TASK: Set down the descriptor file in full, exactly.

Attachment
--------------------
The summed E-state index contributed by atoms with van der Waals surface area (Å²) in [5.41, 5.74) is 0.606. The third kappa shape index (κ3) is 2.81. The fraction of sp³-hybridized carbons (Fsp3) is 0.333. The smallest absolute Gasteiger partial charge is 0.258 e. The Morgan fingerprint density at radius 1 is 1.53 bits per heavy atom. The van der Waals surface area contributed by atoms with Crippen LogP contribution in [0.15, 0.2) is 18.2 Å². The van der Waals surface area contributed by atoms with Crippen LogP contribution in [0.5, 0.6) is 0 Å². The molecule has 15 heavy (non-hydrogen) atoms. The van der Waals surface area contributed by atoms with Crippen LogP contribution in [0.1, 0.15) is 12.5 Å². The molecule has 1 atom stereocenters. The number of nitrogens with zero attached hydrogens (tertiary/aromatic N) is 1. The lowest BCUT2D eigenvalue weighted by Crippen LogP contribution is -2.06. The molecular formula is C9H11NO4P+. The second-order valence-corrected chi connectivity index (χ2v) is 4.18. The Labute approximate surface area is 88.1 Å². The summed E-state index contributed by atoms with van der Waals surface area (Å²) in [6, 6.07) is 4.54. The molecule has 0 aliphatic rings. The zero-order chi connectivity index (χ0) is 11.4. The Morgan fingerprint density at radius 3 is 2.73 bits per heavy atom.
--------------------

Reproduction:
The summed E-state index contributed by atoms with van der Waals surface area (Å²) in [5.41, 5.74) is 0.606. The third kappa shape index (κ3) is 2.81. The fraction of sp³-hybridized carbons (Fsp3) is 0.333. The smallest absolute Gasteiger partial charge is 0.258 e. The Morgan fingerprint density at radius 1 is 1.53 bits per heavy atom. The van der Waals surface area contributed by atoms with Crippen LogP contribution in [0.15, 0.2) is 18.2 Å². The van der Waals surface area contributed by atoms with Crippen LogP contribution in [0.5, 0.6) is 0 Å². The molecule has 15 heavy (non-hydrogen) atoms. The van der Waals surface area contributed by atoms with Crippen LogP contribution in [0.1, 0.15) is 12.5 Å². The molecule has 1 atom stereocenters. The number of nitrogens with zero attached hydrogens (tertiary/aromatic N) is 1. The lowest BCUT2D eigenvalue weighted by Crippen LogP contribution is -2.06. The molecular formula is C9H11NO4P+. The second-order valence-corrected chi connectivity index (χ2v) is 4.18. The Labute approximate surface area is 88.1 Å². The summed E-state index contributed by atoms with van der Waals surface area (Å²) in [6, 6.07) is 4.54. The molecule has 0 aliphatic rings. The zero-order chi connectivity index (χ0) is 11.4. The Morgan fingerprint density at radius 3 is 2.73 bits per heavy atom.